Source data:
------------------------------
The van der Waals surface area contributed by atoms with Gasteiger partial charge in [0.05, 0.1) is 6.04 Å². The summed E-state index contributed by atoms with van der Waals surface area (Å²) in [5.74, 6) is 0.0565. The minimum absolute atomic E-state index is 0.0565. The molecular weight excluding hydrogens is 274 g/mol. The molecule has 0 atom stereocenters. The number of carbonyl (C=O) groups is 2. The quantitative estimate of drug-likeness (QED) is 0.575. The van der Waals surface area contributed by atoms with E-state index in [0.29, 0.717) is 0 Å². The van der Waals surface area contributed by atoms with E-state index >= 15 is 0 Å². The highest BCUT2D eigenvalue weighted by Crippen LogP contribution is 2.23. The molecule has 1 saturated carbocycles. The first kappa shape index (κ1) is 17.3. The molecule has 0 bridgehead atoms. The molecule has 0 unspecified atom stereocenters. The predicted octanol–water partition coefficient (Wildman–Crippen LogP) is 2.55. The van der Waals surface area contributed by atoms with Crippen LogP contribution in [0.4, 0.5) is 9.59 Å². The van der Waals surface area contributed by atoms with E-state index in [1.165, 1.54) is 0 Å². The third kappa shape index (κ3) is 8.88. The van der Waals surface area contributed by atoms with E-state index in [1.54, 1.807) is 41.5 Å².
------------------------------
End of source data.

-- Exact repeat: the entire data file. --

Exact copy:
The van der Waals surface area contributed by atoms with Gasteiger partial charge in [0.05, 0.1) is 6.04 Å². The summed E-state index contributed by atoms with van der Waals surface area (Å²) in [5.74, 6) is 0.0565. The minimum absolute atomic E-state index is 0.0565. The molecular weight excluding hydrogens is 274 g/mol. The molecule has 0 atom stereocenters. The number of carbonyl (C=O) groups is 2. The quantitative estimate of drug-likeness (QED) is 0.575. The van der Waals surface area contributed by atoms with E-state index in [0.29, 0.717) is 0 Å². The van der Waals surface area contributed by atoms with E-state index >= 15 is 0 Å². The highest BCUT2D eigenvalue weighted by Crippen LogP contribution is 2.23. The molecule has 1 saturated carbocycles. The first kappa shape index (κ1) is 17.3. The molecule has 0 bridgehead atoms. The molecule has 0 unspecified atom stereocenters. The predicted octanol–water partition coefficient (Wildman–Crippen LogP) is 2.55. The van der Waals surface area contributed by atoms with Crippen LogP contribution in [0.4, 0.5) is 9.59 Å². The van der Waals surface area contributed by atoms with E-state index in [1.165, 1.54) is 0 Å². The third kappa shape index (κ3) is 8.88. The van der Waals surface area contributed by atoms with E-state index in [1.54, 1.807) is 41.5 Å².